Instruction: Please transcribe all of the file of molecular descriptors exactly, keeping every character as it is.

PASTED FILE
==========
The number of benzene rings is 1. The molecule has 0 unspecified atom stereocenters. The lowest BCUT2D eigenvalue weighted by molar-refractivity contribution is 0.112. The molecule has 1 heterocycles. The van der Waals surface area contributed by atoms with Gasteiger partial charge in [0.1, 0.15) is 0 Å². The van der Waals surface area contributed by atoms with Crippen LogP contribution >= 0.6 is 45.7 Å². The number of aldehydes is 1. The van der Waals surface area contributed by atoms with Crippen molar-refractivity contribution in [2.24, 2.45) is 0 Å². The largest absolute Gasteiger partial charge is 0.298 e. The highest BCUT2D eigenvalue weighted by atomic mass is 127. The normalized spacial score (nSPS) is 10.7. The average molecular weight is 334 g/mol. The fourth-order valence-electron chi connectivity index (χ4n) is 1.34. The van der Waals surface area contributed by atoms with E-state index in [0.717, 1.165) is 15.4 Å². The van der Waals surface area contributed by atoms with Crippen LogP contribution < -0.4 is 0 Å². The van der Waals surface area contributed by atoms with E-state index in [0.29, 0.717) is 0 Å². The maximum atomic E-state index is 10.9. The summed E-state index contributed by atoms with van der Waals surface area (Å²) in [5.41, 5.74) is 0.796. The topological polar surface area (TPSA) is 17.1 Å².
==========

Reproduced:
The number of benzene rings is 1. The molecule has 0 unspecified atom stereocenters. The lowest BCUT2D eigenvalue weighted by molar-refractivity contribution is 0.112. The molecule has 1 heterocycles. The van der Waals surface area contributed by atoms with Gasteiger partial charge in [0.1, 0.15) is 0 Å². The van der Waals surface area contributed by atoms with Crippen LogP contribution >= 0.6 is 45.7 Å². The number of aldehydes is 1. The van der Waals surface area contributed by atoms with Crippen molar-refractivity contribution in [2.24, 2.45) is 0 Å². The largest absolute Gasteiger partial charge is 0.298 e. The highest BCUT2D eigenvalue weighted by atomic mass is 127. The normalized spacial score (nSPS) is 10.7. The average molecular weight is 334 g/mol. The fourth-order valence-electron chi connectivity index (χ4n) is 1.34. The van der Waals surface area contributed by atoms with E-state index in [0.717, 1.165) is 15.4 Å². The van der Waals surface area contributed by atoms with Crippen LogP contribution < -0.4 is 0 Å². The van der Waals surface area contributed by atoms with E-state index in [0.29, 0.717) is 0 Å². The maximum atomic E-state index is 10.9. The summed E-state index contributed by atoms with van der Waals surface area (Å²) in [5.41, 5.74) is 0.796. The topological polar surface area (TPSA) is 17.1 Å².